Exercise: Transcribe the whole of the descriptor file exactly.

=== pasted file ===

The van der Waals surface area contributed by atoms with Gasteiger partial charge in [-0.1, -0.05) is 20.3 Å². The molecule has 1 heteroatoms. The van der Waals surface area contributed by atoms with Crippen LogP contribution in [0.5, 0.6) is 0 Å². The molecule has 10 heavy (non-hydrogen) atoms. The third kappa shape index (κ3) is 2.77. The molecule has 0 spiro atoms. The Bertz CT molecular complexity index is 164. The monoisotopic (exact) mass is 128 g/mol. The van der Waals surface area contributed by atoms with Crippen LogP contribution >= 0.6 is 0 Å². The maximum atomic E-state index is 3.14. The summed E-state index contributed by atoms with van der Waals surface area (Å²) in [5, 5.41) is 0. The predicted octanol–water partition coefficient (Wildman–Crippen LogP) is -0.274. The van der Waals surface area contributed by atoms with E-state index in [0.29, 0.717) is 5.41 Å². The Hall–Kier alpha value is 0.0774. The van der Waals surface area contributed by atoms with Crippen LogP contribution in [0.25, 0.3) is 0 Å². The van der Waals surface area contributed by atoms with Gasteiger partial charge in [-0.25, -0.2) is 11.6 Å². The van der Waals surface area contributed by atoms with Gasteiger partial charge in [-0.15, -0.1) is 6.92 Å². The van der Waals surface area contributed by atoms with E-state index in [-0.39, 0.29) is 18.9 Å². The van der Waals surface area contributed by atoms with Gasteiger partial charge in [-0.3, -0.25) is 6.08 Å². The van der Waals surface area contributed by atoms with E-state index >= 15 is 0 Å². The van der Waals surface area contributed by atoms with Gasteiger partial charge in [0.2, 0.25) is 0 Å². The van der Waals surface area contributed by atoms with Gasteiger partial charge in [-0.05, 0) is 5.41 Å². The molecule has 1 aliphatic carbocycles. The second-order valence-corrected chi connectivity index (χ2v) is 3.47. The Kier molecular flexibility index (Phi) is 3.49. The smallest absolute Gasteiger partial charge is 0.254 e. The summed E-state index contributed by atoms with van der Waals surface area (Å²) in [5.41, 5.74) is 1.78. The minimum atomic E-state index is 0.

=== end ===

The van der Waals surface area contributed by atoms with Gasteiger partial charge in [-0.1, -0.05) is 20.3 Å². The molecule has 1 heteroatoms. The van der Waals surface area contributed by atoms with Crippen LogP contribution in [0.5, 0.6) is 0 Å². The molecule has 10 heavy (non-hydrogen) atoms. The third kappa shape index (κ3) is 2.77. The molecule has 0 spiro atoms. The Bertz CT molecular complexity index is 164. The monoisotopic (exact) mass is 128 g/mol. The van der Waals surface area contributed by atoms with Crippen LogP contribution >= 0.6 is 0 Å². The maximum atomic E-state index is 3.14. The summed E-state index contributed by atoms with van der Waals surface area (Å²) in [5, 5.41) is 0. The predicted octanol–water partition coefficient (Wildman–Crippen LogP) is -0.274. The van der Waals surface area contributed by atoms with E-state index in [0.29, 0.717) is 5.41 Å². The Hall–Kier alpha value is 0.0774. The van der Waals surface area contributed by atoms with Crippen LogP contribution in [0.25, 0.3) is 0 Å². The van der Waals surface area contributed by atoms with Gasteiger partial charge in [-0.25, -0.2) is 11.6 Å². The van der Waals surface area contributed by atoms with Gasteiger partial charge in [-0.15, -0.1) is 6.92 Å². The van der Waals surface area contributed by atoms with E-state index in [-0.39, 0.29) is 18.9 Å². The van der Waals surface area contributed by atoms with Gasteiger partial charge in [-0.3, -0.25) is 6.08 Å². The van der Waals surface area contributed by atoms with E-state index >= 15 is 0 Å². The van der Waals surface area contributed by atoms with Gasteiger partial charge in [0.2, 0.25) is 0 Å². The van der Waals surface area contributed by atoms with Gasteiger partial charge in [-0.05, 0) is 5.41 Å². The molecule has 1 aliphatic carbocycles. The second-order valence-corrected chi connectivity index (χ2v) is 3.47. The Kier molecular flexibility index (Phi) is 3.49. The smallest absolute Gasteiger partial charge is 0.254 e. The summed E-state index contributed by atoms with van der Waals surface area (Å²) in [5.41, 5.74) is 1.78. The minimum atomic E-state index is 0.